New hPSC-derived Spinal Cord Neural Stem Cells Show Vast Promise


Published Date : Aug 08, 2018

A team of researchers at the UC San Diego School of Medicine has successfully developed spinal cord neural stem cells (NSCs) from self-replicating cells derived from human fetal tissue, called the human pluripotent stem cells; the cells are capable of differentiating into a number of cells capable of spreading through the spinal cord and can remain active for long durations.

The successful end to the research study, published in the online issue of the journal Nature Methods, means that several advancements can be brought in basic research such as better understanding regarding the uses of biomedical approaches for in-vitro disease modeling and could help expedite the process of developing better and clinically usable cells for replacement treatments related to spinal cord diseases and injuries.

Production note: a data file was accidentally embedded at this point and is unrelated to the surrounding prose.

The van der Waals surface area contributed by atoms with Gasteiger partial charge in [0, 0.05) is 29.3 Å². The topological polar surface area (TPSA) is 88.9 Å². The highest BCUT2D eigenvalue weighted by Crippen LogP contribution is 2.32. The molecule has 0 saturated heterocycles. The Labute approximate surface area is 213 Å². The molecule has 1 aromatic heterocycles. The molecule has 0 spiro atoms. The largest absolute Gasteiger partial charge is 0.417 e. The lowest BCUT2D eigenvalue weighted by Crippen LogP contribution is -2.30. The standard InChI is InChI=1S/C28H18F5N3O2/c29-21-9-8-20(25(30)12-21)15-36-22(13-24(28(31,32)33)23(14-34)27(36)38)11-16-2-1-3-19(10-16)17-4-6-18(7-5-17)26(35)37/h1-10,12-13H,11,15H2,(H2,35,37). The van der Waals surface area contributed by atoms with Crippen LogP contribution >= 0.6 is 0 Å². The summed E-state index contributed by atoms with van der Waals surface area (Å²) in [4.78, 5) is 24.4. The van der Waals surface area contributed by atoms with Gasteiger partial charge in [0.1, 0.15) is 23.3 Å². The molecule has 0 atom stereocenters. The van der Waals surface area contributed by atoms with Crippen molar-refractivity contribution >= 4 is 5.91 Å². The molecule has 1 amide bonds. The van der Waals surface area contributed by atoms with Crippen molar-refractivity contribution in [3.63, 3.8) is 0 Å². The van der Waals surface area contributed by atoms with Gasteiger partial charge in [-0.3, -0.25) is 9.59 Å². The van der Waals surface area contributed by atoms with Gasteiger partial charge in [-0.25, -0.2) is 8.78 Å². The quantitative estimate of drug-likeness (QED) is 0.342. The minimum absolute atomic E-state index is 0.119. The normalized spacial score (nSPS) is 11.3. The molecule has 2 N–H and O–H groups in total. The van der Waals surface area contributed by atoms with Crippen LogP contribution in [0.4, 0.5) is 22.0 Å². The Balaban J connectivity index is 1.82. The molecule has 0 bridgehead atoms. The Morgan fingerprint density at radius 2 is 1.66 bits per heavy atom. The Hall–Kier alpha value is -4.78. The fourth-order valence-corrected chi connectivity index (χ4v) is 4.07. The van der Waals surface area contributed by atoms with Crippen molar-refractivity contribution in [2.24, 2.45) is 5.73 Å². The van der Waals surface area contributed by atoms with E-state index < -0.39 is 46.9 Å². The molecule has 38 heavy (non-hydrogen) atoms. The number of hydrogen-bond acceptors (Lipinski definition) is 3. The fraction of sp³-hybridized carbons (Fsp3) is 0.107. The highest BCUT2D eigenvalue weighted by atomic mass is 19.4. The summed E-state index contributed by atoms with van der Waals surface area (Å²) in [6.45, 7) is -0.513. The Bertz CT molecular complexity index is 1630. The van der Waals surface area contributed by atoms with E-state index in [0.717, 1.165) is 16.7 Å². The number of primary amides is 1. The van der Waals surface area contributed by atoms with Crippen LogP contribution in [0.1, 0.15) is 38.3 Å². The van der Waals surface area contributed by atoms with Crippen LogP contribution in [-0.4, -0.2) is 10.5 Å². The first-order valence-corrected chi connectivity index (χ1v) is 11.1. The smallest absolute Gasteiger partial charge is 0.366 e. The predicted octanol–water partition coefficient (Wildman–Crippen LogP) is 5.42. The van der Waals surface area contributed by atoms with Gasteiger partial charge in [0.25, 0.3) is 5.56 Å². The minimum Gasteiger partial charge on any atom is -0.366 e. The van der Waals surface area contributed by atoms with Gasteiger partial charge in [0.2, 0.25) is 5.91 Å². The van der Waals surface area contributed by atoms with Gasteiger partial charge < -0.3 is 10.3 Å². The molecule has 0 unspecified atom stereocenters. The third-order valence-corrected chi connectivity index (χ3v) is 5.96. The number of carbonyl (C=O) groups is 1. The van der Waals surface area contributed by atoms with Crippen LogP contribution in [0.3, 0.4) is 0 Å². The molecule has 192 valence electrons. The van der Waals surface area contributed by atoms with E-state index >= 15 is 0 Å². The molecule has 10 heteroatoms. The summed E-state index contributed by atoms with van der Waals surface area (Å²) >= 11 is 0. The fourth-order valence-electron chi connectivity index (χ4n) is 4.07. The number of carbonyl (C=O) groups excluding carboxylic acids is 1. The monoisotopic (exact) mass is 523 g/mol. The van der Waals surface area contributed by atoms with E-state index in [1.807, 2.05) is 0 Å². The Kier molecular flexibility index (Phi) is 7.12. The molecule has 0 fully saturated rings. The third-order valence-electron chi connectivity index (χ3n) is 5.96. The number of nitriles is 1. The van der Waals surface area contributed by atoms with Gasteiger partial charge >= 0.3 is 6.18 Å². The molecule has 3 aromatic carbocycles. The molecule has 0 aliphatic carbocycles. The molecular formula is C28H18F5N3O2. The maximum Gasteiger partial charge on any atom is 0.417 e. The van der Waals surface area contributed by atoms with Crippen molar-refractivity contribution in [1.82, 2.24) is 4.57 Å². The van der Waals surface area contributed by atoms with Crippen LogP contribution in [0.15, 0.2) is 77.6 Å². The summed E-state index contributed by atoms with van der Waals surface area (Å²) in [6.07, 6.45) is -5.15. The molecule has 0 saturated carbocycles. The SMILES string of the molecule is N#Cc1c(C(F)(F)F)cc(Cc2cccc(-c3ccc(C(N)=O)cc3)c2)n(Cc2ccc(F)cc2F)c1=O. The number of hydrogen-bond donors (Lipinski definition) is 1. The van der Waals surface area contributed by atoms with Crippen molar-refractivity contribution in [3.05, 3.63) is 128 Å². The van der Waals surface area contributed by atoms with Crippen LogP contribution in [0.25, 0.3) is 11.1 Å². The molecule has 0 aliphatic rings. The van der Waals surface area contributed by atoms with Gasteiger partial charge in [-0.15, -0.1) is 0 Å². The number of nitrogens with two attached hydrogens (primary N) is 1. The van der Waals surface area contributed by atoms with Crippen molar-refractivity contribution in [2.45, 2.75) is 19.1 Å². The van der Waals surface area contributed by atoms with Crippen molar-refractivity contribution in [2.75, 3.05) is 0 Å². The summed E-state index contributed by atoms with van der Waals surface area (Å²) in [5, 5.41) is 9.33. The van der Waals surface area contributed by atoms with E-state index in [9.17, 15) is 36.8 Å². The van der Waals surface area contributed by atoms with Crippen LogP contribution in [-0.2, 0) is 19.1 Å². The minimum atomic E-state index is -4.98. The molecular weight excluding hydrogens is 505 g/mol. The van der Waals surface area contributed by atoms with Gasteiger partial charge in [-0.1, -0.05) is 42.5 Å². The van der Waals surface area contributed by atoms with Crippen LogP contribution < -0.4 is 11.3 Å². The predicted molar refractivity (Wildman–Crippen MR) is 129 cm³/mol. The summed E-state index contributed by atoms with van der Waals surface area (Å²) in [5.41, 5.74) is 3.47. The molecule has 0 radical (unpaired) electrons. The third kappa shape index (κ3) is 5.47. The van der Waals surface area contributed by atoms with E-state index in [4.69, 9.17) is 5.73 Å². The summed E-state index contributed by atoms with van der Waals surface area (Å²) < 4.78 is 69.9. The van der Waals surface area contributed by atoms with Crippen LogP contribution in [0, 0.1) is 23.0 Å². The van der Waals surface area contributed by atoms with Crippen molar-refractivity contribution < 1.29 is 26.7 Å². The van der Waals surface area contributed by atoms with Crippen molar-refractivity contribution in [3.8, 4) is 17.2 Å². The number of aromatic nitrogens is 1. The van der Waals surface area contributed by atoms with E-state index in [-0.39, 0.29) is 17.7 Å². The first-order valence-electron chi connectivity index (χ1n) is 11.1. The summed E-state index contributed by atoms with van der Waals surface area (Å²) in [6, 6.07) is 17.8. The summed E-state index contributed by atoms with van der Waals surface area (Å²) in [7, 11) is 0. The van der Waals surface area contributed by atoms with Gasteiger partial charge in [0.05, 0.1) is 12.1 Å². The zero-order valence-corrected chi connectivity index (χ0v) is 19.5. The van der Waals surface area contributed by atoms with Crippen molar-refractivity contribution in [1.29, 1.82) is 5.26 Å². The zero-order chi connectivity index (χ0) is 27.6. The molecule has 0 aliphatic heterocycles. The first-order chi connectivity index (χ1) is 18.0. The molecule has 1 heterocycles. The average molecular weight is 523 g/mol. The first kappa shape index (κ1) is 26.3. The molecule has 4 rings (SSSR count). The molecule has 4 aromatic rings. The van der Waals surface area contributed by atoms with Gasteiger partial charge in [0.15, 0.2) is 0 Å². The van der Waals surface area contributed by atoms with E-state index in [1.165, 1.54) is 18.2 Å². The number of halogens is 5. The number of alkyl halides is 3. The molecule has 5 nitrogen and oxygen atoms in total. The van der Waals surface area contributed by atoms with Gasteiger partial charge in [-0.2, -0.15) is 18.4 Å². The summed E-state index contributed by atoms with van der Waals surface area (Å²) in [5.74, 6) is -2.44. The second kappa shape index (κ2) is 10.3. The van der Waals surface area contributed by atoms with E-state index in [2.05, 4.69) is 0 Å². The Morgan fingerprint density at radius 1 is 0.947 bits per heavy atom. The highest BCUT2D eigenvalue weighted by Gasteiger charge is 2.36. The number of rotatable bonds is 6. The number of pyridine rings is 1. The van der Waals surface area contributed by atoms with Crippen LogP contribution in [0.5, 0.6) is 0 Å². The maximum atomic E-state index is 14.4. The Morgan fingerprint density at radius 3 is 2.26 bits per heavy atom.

In the past few years, there has been a vast rise in research activities aimed at understanding the use of stem cells derived from human pluripotent stem cells for developing new spinal cord cells required for repairing diseased or damaged spinal cords. Advancements in the field have been steady but have also been limited and slow. However, results of the new study pump hope into significantly advancing the cause.

In rat models, researchers observed that post grafting the NSCs into the damaged spinal cords, the grafts enabled healthy regeneration of the corticospinal tract (CST), extended axons in large numbers over long distances, the grafts had excitatory neurons in large quantities, and supplied nerves to the target structures. The regeneration of neural progenitor cells, especially corticospinal axons, triggered by the hPSC-derived NSCs has vast promise for treating spinal cord conditions in humans as corticospinal axons play a critical role in human motor functions.

While more work needs to be done on the cells, the researchers estimate that the cells will be used as source cells for clinical trials for humans after a period of three to five years. Further research is also required for the determination of the safety of these cells over long durations in mice and other non-human studies and whether the efficacy can be replicated.